How to take care of your gums and prevent periodontal disease

Periodontal disease, also known as gum disease, is mainly caused by bacteria in dental plaque. This plaque is a yellowish-white soft, sticky film that adheres to the surface of the teeth and gums. It is composed of food debris and bacteria. Once the bacteria in this film begins to organize and grow, it forms a community in which bacteria flourishes and causes inflammation and damage to the gums and supporting structures of the tooth and bone.

Becoming a victim to this disease can be avoided by practicing daily habits to prevent it:

Tooth brushing

Brushing your teeth after every meal and removing food debris throughout the day will not allow the plaque to grow and harden into tartar. Once the plaque becomes tartar, brushing will no longer be enough to remove it. It can only be removed by dental instruments used by a dentist. Tartar acts like an anchor to which the plaque can easily attach, becoming larger and more damaging over time. It is important to remember to also clean your tongue, for it is also covered by bacteria that should be removed.

Flossing

Using dental floss is the only way to remove food debris and plaque that forms between teeth and in areas where a toothbrush cannot reach. Floss should be used at least once a day.

Mouthwash

The use of a rinse should not be used as replacement to brushing and flossing. It is just a complementary method that reaches surfaces such as the buccal corridor and the inside of the cheeks that the other two methods cannot reach.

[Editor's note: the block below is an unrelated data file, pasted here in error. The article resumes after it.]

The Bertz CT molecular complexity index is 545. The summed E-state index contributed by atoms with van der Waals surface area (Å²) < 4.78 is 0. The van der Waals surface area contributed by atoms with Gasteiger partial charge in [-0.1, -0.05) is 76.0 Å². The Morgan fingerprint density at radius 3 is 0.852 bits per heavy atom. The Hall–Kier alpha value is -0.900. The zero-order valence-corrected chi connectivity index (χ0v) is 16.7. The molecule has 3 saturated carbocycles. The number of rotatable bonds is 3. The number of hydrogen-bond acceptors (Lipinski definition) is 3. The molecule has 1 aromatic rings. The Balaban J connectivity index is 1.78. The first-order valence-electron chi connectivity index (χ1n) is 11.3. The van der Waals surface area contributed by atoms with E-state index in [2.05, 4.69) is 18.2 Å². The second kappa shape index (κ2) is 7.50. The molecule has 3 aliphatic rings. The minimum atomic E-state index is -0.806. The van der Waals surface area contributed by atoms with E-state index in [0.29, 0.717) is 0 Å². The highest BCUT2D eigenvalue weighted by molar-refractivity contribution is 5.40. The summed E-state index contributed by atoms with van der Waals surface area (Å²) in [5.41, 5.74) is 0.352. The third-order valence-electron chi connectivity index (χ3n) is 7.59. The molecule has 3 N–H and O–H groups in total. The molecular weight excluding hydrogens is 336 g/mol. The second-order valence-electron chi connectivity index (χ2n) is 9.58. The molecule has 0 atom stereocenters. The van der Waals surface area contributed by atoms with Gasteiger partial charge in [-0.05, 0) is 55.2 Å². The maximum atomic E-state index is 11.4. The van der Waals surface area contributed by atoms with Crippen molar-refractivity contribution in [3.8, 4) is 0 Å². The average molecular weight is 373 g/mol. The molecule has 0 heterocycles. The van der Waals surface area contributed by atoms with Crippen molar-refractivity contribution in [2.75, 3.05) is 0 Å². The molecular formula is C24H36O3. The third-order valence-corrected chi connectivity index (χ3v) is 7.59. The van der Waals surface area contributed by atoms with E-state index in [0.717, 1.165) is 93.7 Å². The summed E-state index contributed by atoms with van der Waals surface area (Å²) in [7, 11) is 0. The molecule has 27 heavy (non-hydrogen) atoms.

Other factors that may help prevent the disease:

Periodic dental care

Visiting your dentist every 6 months for a teeth and gums evaluation allows the dentist to catch problems before they become more serious and difficult to treat.

Patient education

Understanding factors related to periodontal disease are key to maintaining oral health. The main risk factors for this disease include:

Age: As patients grow older, the risk for gum disease increases proportionally.

Smoking: Smokers have 4 times the risk of developing periodontal disease than nonsmokers do.

Diabetes: Several studies have shown that diabetic patients, especially those with poor control of their condition, are more likely to have gum disease than nondiabetic patients.

Genetics: Patients with parents or siblings who have suffered or are suffering from gum disease have a higher risk of suffering from it as well. It is extremely important for these patients to have a complete gum evaluation to rule out the presence of this disease.

Knowing and carrying out the daily habits that prevent periodontal disease and remembering to visit your dentist every 6 months are key for keeping your teeth and gums healthy!

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